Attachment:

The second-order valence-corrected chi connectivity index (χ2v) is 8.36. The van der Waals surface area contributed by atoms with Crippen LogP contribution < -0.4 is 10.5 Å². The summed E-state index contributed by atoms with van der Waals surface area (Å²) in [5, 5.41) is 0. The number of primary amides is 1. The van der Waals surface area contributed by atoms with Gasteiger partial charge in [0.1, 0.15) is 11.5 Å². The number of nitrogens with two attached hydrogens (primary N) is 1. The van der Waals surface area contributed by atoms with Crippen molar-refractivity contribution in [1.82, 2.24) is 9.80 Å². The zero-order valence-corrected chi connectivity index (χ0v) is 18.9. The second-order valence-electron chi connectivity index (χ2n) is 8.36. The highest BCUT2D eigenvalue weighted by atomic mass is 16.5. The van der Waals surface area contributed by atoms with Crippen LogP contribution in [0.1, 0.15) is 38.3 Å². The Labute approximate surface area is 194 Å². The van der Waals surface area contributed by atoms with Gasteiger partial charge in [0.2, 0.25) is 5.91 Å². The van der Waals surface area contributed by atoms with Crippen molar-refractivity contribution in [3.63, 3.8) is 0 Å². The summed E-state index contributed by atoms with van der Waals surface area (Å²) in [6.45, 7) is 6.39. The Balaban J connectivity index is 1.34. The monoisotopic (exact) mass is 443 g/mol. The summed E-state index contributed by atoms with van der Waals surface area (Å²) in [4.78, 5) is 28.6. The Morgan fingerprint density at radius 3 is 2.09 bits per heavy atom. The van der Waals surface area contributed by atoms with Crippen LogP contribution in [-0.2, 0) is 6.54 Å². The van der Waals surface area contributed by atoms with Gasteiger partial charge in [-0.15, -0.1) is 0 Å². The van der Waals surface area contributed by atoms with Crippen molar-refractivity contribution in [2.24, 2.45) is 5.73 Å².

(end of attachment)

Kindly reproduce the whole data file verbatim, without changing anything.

The second-order valence-corrected chi connectivity index (χ2v) is 8.36. The van der Waals surface area contributed by atoms with Crippen LogP contribution < -0.4 is 10.5 Å². The summed E-state index contributed by atoms with van der Waals surface area (Å²) in [5, 5.41) is 0. The number of primary amides is 1. The van der Waals surface area contributed by atoms with Gasteiger partial charge in [0.1, 0.15) is 11.5 Å². The number of nitrogens with two attached hydrogens (primary N) is 1. The van der Waals surface area contributed by atoms with Crippen molar-refractivity contribution in [1.82, 2.24) is 9.80 Å². The zero-order valence-corrected chi connectivity index (χ0v) is 18.9. The second-order valence-electron chi connectivity index (χ2n) is 8.36. The highest BCUT2D eigenvalue weighted by atomic mass is 16.5. The van der Waals surface area contributed by atoms with Crippen LogP contribution in [0.1, 0.15) is 38.3 Å². The Labute approximate surface area is 194 Å². The van der Waals surface area contributed by atoms with Gasteiger partial charge in [0.2, 0.25) is 5.91 Å². The van der Waals surface area contributed by atoms with Crippen molar-refractivity contribution in [3.63, 3.8) is 0 Å². The summed E-state index contributed by atoms with van der Waals surface area (Å²) in [6.45, 7) is 6.39. The Balaban J connectivity index is 1.34. The monoisotopic (exact) mass is 443 g/mol. The summed E-state index contributed by atoms with van der Waals surface area (Å²) in [4.78, 5) is 28.6. The Morgan fingerprint density at radius 3 is 2.09 bits per heavy atom. The van der Waals surface area contributed by atoms with Crippen LogP contribution in [-0.2, 0) is 6.54 Å². The van der Waals surface area contributed by atoms with Gasteiger partial charge in [-0.15, -0.1) is 0 Å². The van der Waals surface area contributed by atoms with Crippen molar-refractivity contribution in [2.24, 2.45) is 5.73 Å².